Photogrammetry requires an object to have a lot of surface features. For this reason, plastic and metal objects almost always need some kind of preparation (see the scan gallery for many examples). My normal workflow includes spraying the object with scanning or chalk spray and creating a very fine layer of thousands of sprinkles. Unfortunately, scanning spray only comes in the color white and chalk spray with a different color tends to leave some stain after washing/removing.
A few days ago, there was an interesting post on /r/photogrammetry by user /u/factrans demonstrating the use of UV-phosphorescent liquid to spray the object. The spray seems to be mostly invisible under normal lighting, but glows brightly under UV.
Since I already had the two necessary components lying around, I had to give this idea a try. First, I just swapped four of the ring lights LEDs with their UV counterparts. Next, I filled a tiny amount of UV powder (<0.1g) into a small Ziploc bag. (Hope local authorities don't get confused here..). I then placed the object into the bag and shook it in order to fully cover the figurine with powder.
remains after trying to clean the UV powder
The most difficult part was finding a suitable scan object. I tried various 3d printed figurines light to dark gray, but the powder is quite visible even under normal light.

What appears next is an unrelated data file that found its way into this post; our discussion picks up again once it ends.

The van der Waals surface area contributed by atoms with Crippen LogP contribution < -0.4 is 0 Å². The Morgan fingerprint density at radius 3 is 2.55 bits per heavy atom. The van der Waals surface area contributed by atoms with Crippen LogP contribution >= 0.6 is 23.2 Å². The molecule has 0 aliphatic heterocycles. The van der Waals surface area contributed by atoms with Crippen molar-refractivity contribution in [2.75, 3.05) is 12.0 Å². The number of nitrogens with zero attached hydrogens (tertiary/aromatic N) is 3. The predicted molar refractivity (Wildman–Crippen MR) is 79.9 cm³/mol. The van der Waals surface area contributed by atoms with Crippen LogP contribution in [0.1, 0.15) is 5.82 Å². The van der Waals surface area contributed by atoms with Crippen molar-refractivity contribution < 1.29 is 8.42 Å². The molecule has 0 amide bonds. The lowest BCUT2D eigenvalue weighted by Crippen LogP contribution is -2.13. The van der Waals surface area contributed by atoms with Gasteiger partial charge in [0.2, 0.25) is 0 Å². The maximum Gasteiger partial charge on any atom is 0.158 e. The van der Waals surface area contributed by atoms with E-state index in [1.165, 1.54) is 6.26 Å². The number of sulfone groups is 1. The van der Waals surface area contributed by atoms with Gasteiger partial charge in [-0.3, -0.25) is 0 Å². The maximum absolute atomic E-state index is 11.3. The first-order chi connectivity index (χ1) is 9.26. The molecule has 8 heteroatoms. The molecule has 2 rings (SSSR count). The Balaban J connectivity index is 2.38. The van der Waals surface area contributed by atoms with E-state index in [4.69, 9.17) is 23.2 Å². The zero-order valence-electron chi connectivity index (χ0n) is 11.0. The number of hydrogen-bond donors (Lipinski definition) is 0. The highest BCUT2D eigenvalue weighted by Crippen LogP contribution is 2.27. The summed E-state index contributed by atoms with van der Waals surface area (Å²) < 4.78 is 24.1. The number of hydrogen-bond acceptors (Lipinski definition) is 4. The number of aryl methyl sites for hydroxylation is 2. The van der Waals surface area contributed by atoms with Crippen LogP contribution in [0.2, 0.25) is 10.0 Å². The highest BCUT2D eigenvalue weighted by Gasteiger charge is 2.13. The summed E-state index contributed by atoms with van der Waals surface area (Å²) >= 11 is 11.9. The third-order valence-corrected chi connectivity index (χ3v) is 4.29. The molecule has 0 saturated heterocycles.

Even after intense cleaning, it was still visible in both UV and normal light (see above).
I finally settled on a white printed duplicate of a local sculpture, that I scanned and printed quite a while ago.
3d printed lion, 5cm long covered in UV powder - left: UV LED on, right: off
The white lion would be impossible to be scanned with photogrammetry, as there are almost no clearly identifiable features on the surface. I assume, that even structured light scanners would have quite a hard time, as the material PLA is quite translucent causing a lot of sub surface scattering (which is a story for another time).
BUT turning on the UV LEDs revealed many visible features created by the powder. I created an image set of 120 photos with the OpenScan Mini and uploaded it to the OpenScanCloud. Processing took less than 3 minutes and returned the following result:
The arrow marks an area, where you can clearly see the used printing layer height of 0.2mm. Even though this is not my best 3d scan ever, you can see a lot of printing artifacts too.